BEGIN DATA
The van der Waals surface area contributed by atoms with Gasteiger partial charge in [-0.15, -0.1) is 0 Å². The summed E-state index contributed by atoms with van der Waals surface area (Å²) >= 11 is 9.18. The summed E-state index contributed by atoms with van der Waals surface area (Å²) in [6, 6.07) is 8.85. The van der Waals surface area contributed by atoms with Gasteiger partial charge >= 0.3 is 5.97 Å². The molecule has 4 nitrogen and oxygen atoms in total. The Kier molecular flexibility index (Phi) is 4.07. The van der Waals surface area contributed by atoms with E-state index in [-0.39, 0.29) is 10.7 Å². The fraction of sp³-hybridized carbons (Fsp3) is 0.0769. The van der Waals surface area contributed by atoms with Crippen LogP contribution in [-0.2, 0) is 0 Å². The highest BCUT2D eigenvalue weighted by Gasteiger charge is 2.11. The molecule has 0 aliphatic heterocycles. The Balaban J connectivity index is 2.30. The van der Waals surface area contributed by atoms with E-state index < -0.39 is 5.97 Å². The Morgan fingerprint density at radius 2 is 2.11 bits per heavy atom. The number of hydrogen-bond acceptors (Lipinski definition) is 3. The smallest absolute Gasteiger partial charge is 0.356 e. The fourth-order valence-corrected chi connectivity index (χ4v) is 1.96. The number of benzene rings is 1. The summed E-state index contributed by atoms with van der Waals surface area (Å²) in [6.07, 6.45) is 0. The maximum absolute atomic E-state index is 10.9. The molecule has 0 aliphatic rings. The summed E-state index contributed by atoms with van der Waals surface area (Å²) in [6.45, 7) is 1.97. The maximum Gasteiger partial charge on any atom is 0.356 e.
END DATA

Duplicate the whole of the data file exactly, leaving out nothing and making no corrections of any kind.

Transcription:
The van der Waals surface area contributed by atoms with Gasteiger partial charge in [-0.15, -0.1) is 0 Å². The summed E-state index contributed by atoms with van der Waals surface area (Å²) >= 11 is 9.18. The summed E-state index contributed by atoms with van der Waals surface area (Å²) in [6, 6.07) is 8.85. The van der Waals surface area contributed by atoms with Gasteiger partial charge >= 0.3 is 5.97 Å². The molecule has 4 nitrogen and oxygen atoms in total. The Kier molecular flexibility index (Phi) is 4.07. The van der Waals surface area contributed by atoms with E-state index in [-0.39, 0.29) is 10.7 Å². The fraction of sp³-hybridized carbons (Fsp3) is 0.0769. The van der Waals surface area contributed by atoms with Crippen LogP contribution in [-0.2, 0) is 0 Å². The highest BCUT2D eigenvalue weighted by Gasteiger charge is 2.11. The molecule has 0 aliphatic heterocycles. The Balaban J connectivity index is 2.30. The van der Waals surface area contributed by atoms with E-state index < -0.39 is 5.97 Å². The Morgan fingerprint density at radius 2 is 2.11 bits per heavy atom. The number of hydrogen-bond acceptors (Lipinski definition) is 3. The smallest absolute Gasteiger partial charge is 0.356 e. The fourth-order valence-corrected chi connectivity index (χ4v) is 1.96. The number of benzene rings is 1. The summed E-state index contributed by atoms with van der Waals surface area (Å²) in [6.07, 6.45) is 0. The maximum absolute atomic E-state index is 10.9. The molecule has 0 aliphatic rings. The summed E-state index contributed by atoms with van der Waals surface area (Å²) in [6.45, 7) is 1.97. The maximum Gasteiger partial charge on any atom is 0.356 e.